Slapping the Wiki Around

Over at Kairosnews, blacklily8 has some strong words about the new found obsession with wikis:

Wikis are one of those internet phenomena that are confusing, intruiging, powerful, and often misunderstood. Many users and even some programmers of wiki software have missed the point completely, and from what I’ve observed in scholarly discussions on the subject, most teachers “using wikis in the classroom” are so far off the mark that I am at a loss whether to laugh or cry. When I read these reports, it’s like reading about how someone completely and utterly failed to use their shiny new Ferrari to properly tow a horse trailer. What I’m saying is that people are so confused and misinformed about wikis, both practically and philosophically, that they are abusing the term to the point of doing a major disservice to the true wiki community. To address this wretched situation, I have decided to come down from my mountain and make some observations that hopefully a few of the brighter people here will understand.

This is pretty much along my impressions of the commentary on this “new” technology (that is more than 8 years old). There is confusion about wiki vs blog wiki vs discussion board, wiki versus course management systems– why do people tend to think only in either/or modalities? It is much more reasonable to avoid dichotomies and mix and match your tools and resources.

He/she goes on to cite more or less why WikiPedia is the One and True wiki, and some observant thoughts about the different between this new sort of organic content community and the old, pay for a publisher model of encyclopedic knowledge:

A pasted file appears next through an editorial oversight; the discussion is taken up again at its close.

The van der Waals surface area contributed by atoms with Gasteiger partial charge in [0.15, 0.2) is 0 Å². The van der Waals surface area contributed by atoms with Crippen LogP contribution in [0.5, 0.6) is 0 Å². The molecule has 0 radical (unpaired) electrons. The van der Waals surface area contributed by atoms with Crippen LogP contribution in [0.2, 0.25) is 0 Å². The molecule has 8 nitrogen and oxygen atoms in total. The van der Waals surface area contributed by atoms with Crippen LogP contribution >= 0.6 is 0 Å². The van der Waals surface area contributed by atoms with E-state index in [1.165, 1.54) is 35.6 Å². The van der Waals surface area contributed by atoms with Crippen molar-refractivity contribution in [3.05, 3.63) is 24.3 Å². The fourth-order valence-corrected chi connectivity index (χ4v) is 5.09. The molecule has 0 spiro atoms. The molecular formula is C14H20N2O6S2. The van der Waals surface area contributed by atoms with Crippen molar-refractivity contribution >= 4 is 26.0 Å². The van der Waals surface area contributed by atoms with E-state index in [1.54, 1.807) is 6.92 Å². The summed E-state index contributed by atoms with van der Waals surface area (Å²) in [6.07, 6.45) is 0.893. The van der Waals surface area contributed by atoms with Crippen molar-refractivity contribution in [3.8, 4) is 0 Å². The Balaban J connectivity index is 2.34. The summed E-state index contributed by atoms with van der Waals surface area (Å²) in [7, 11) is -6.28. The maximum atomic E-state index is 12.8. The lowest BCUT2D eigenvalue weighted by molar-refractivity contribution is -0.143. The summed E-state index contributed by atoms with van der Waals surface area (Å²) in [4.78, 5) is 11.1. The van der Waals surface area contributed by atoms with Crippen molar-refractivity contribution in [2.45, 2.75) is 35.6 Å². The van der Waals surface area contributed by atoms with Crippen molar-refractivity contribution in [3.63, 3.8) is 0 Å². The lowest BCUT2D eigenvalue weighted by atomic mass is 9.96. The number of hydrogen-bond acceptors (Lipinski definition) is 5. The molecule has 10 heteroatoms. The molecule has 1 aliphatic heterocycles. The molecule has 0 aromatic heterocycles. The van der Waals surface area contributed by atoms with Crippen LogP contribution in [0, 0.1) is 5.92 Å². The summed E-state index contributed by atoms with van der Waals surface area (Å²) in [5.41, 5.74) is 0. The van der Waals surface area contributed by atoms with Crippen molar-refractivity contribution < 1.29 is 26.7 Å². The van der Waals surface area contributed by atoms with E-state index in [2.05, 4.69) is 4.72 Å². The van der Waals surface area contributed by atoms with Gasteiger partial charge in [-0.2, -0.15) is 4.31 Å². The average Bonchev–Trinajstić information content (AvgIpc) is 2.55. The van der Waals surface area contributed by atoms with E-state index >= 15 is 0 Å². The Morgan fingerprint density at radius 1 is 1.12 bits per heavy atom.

People are slowly starting to realize that an entry in the Wikipedia is a better authority than a traditional encyclopedia or, for that matter, any traditional reference, precisely because it reduces the status of authors. Where authors recede, knowledge comes forward. Wiki is the single most important development in knowledge-production or “making meaning” the world has ever known…

Wiki does not find its authority in the credentials of authors; indeed, the entries quickly become autonomous from individual authors and take on their own existence. They are always developing as new collections of indviduals aim to refine or destroy them; but each edit only pushes upwards. Gradually the entries connect with one another and thus bring together communities of wiki authors. Entries show up in online articles, forums–soon they will start showing up in printed books (but no matter). Those familiar with the free software model will recognize that the same features apply to Wiki–new authors do not compete with Wiki; they merely add to its richness. Eventually, Wiki will be as well-integrated as thought itself.

It’s gonna be hard for most to toss the old approach to Truth and Authority, and accept that all is relative in the world out here.

This is all fine for the monstrous scale of an entity that the WikiPedia has grown into– I’d like to hear more about the role of the little seed wikis, the buds, where people may cut their teeth with the wiki way.

Wikis are strange, strange things, and its gonna take a long while before a large number of folks truly embrace them.

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Profile Picture for Alan Levine aka CogDog
An early 90s builder of the web and blogging Alan Levine barks at CogDogBlog.com on web storytelling (#ds106 #4life), photography, bending WordPress, and serendipity in the infinite internet river. He thinks it's weird to write about himself in the third person.


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